At 3850 metres long, the 'Permanent Circuit of Jarama' was Spain's first full-time city circuit. Situated on the outskirts of Madrid and inaugurated in 1967, Jarama's layout has been modified over the years to improve safety.
Narrow and featuring just the one, long, straight, the track is remembered for Gilles Villeneuve holding off a pack of five drivers to guide his Ferrari to a win in 1981 by just 1.5 seconds.
Today Jarama is an enjoyable circuit to drive as it brings out the best in drivers. A lap of the track throws up a number of places where the driver can make the difference but few overtaking spots.
The lengthy start straight leads into the Nuvolari curve, a sort of right-hander chicane that has to be taken in second. This section leads into Fangio and here the driver has to step on the gas. A short sprint and then it is into another right hander where the cars have to ride the inside kerb to build up pace for the Le Mans hairpin.
This left hand curve has two apexes with the second a late one so that the cars have to cover the fewest possible metres before straightening up for the Farina hairpin, a tighter and more conventional hairpin than Le Mans.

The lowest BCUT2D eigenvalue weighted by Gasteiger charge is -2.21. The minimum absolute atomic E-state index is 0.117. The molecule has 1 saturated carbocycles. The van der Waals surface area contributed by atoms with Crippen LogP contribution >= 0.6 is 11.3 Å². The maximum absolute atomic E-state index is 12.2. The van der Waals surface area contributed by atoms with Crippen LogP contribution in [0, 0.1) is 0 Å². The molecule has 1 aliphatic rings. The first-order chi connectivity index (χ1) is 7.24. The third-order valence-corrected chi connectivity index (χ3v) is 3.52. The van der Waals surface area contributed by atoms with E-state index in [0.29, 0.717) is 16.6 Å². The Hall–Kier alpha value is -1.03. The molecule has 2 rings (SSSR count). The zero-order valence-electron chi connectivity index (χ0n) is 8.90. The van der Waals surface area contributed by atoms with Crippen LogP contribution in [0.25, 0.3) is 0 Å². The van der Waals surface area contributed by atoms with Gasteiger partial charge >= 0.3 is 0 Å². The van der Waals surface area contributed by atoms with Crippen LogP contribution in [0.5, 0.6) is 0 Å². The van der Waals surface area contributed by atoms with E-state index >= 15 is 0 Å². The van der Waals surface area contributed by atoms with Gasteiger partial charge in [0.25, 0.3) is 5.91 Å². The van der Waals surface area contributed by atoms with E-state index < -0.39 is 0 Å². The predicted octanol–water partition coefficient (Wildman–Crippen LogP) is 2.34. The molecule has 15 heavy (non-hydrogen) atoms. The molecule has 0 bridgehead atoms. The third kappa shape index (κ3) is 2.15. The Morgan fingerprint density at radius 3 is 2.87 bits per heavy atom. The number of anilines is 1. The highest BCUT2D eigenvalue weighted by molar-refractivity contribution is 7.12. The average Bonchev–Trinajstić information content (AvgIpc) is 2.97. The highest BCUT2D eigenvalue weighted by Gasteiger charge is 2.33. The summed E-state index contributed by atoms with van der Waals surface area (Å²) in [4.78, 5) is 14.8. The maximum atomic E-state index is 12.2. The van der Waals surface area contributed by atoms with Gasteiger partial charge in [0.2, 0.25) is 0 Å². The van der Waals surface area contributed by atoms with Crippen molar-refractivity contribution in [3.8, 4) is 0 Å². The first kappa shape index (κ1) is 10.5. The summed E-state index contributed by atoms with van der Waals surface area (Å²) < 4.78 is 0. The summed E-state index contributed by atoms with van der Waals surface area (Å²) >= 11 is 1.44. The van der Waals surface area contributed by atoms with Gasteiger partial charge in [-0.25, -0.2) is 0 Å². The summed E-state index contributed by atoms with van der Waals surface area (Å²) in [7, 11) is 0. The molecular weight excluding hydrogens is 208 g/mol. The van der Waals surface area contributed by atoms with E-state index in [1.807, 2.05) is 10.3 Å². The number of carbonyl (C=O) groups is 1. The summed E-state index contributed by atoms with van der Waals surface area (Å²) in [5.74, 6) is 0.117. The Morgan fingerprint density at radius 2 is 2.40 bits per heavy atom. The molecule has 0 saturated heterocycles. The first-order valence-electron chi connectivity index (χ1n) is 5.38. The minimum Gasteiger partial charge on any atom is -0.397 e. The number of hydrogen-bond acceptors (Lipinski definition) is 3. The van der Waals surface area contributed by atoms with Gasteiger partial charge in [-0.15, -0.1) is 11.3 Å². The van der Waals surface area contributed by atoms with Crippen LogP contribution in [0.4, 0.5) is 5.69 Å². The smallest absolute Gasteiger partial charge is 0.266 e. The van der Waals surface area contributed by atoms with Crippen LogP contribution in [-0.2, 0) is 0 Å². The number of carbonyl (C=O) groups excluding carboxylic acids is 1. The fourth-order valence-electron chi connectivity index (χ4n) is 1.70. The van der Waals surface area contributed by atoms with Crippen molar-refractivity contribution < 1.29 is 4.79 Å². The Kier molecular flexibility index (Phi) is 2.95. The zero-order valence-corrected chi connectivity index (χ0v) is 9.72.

On the way out drivers have to accelerate hard to take Pegaso flat out. This left hander leads to an uphill before Ascari, a fast 'S' that is a taster for the tricky Portago curve.
This is another point where drivers have to hold off from anticipating the apex so that they get the most benefit from the downhill exit that ends in the Bugatti hairpin. This is where the car's brakes earn their money while the uneven surface means the driver has to call on all his ability to stay in control of things.
Exiting, the track veers upwards towards the Monza curve, a raised right hander that delivers drivers into the final curve: la Tùnel. From there it is back onto the start-finish straight.